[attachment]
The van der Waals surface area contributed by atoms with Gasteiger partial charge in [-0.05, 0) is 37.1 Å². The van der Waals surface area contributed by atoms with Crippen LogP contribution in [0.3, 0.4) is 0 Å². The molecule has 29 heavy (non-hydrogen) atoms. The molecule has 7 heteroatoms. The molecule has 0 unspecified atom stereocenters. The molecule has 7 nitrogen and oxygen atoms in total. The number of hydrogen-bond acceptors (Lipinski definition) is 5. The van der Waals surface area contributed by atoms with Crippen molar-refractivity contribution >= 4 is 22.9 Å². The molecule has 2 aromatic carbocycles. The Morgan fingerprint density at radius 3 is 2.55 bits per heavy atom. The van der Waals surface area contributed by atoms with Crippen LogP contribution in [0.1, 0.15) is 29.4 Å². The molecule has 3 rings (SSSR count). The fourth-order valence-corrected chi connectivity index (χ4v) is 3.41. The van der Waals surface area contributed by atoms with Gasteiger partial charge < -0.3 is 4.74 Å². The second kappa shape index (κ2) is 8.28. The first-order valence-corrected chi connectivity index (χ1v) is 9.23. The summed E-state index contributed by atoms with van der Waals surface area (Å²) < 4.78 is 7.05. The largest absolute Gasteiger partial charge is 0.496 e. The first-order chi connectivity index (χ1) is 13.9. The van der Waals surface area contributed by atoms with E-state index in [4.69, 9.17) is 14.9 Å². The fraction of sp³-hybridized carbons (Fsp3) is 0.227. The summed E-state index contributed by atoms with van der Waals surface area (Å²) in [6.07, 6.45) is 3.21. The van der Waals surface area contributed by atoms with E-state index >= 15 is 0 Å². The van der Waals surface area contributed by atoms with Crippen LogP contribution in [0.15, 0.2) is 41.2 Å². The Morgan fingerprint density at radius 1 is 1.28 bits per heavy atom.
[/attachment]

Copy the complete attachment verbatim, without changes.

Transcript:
The van der Waals surface area contributed by atoms with Gasteiger partial charge in [-0.05, 0) is 37.1 Å². The van der Waals surface area contributed by atoms with Crippen LogP contribution in [0.3, 0.4) is 0 Å². The molecule has 29 heavy (non-hydrogen) atoms. The molecule has 7 heteroatoms. The molecule has 0 unspecified atom stereocenters. The molecule has 7 nitrogen and oxygen atoms in total. The number of hydrogen-bond acceptors (Lipinski definition) is 5. The van der Waals surface area contributed by atoms with Crippen molar-refractivity contribution >= 4 is 22.9 Å². The molecule has 2 aromatic carbocycles. The Morgan fingerprint density at radius 3 is 2.55 bits per heavy atom. The van der Waals surface area contributed by atoms with Crippen LogP contribution in [0.1, 0.15) is 29.4 Å². The molecule has 3 rings (SSSR count). The fourth-order valence-corrected chi connectivity index (χ4v) is 3.41. The van der Waals surface area contributed by atoms with Gasteiger partial charge < -0.3 is 4.74 Å². The second kappa shape index (κ2) is 8.28. The first-order valence-corrected chi connectivity index (χ1v) is 9.23. The summed E-state index contributed by atoms with van der Waals surface area (Å²) < 4.78 is 7.05. The largest absolute Gasteiger partial charge is 0.496 e. The first-order chi connectivity index (χ1) is 13.9. The van der Waals surface area contributed by atoms with E-state index in [4.69, 9.17) is 14.9 Å². The fraction of sp³-hybridized carbons (Fsp3) is 0.227. The summed E-state index contributed by atoms with van der Waals surface area (Å²) in [6.07, 6.45) is 3.21. The van der Waals surface area contributed by atoms with E-state index >= 15 is 0 Å². The van der Waals surface area contributed by atoms with Crippen LogP contribution in [0.15, 0.2) is 41.2 Å². The Morgan fingerprint density at radius 1 is 1.28 bits per heavy atom.